A new survey shows that public support for the extraction and use of shale gas has dropped over the last year with concerns about the potential impact on the environment beginning to outweigh the economic benefits.
The University of Nottingham Shale Gas Survey has been tracking the public perception of shale gas extraction in the UK since March 2012. The survey has tracked changes in awareness of shale gas, and what the public believe to be the environmental impact of its extraction and use, as well as its acceptability as an energy source.
The 11th survey, with over 6,700 respondents, was conducted between the 23 and 28 September 2015.
This latest survey found that there had been a significant drop in the level of support for shale gas extraction in the UK over the last year. The difference between those who support extraction and those who don’t now stands at just +10.4 per cent, compared with +21 per cent in September 2014 and +39.5 per cent in July 2013.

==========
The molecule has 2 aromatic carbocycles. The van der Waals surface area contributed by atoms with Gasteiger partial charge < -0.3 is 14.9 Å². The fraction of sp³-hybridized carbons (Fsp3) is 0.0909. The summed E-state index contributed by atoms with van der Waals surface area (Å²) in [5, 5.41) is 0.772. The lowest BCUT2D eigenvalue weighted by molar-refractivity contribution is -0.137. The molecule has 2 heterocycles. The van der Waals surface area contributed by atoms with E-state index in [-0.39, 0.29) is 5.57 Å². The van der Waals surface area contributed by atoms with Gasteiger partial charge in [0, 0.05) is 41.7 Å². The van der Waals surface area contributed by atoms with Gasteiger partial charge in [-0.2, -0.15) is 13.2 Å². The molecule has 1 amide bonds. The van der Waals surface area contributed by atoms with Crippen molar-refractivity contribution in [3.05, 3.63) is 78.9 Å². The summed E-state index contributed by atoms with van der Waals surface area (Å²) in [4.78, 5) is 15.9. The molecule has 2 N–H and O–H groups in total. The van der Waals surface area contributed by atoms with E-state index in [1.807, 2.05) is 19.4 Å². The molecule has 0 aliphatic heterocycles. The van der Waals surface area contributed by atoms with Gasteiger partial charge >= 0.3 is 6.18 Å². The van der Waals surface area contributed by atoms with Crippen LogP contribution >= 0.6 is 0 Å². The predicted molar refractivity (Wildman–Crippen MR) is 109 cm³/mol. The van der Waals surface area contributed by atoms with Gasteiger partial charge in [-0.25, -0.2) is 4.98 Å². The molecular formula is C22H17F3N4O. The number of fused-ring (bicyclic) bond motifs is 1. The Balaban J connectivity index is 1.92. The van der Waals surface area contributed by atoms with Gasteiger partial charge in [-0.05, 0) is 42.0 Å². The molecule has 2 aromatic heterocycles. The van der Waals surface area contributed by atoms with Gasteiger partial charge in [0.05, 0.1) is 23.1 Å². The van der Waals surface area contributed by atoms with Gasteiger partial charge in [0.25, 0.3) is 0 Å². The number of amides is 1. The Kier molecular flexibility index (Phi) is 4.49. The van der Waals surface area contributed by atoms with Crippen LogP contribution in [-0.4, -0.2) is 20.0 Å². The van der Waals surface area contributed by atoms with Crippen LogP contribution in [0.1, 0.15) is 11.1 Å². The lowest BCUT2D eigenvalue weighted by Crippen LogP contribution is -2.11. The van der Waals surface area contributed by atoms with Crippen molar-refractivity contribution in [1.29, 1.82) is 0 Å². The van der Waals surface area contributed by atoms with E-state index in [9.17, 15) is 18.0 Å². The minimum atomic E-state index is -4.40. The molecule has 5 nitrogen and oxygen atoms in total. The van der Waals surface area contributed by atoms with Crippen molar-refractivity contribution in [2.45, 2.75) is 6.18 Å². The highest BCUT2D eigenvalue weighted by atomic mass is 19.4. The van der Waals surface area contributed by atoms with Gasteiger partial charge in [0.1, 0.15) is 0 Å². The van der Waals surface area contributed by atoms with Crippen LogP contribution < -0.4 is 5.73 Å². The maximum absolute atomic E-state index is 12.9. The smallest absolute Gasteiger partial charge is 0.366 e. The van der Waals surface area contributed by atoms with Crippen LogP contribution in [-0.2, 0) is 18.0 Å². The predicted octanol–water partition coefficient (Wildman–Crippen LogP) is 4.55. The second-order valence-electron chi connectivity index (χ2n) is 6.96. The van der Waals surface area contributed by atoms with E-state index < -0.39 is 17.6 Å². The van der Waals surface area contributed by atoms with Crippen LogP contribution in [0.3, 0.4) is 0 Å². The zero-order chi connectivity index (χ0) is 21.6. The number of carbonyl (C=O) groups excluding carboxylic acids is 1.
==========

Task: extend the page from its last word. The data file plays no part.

However, it is still clear, 11 surveys on, that the UK public believes that shale gas will bring economic benefits to the country, and that a large number of people see shale gas as a ‘cheap’ form of energy.
These trends would suggest that the sense of unease with the environmental implications of fracking is a very live issue for members of the public.
Professor Sarah O’Hara, co-director of the Shale Gas Survey, said: “The drop in support for shale gas over the last 12 months suggests that concerns about the perceived environmental impacts of shale gas are beginning to outweigh the possible economic benefits.
A spokesman for UKOOG – the UK onshore oil operators association – said: “The Nottingham University study shows that many people in the UK recognise the need to explore for shale gas for economic and environmental reasons.
“The report indicates we have been successful in banishing the myths around earthquakes. However the industry is aware we have a great deal of work to do to reassure the public about fears generated by other misinformation and to demonstrate the UK’s excellent regulation that protects water supplies in particular, and local communities in general.
“With 84% of homes heated by gas, it is becoming more and more apparent that UK needs an energy balance that includes gas from this country to provide secure and affordable energy that helps create and protect jobs.”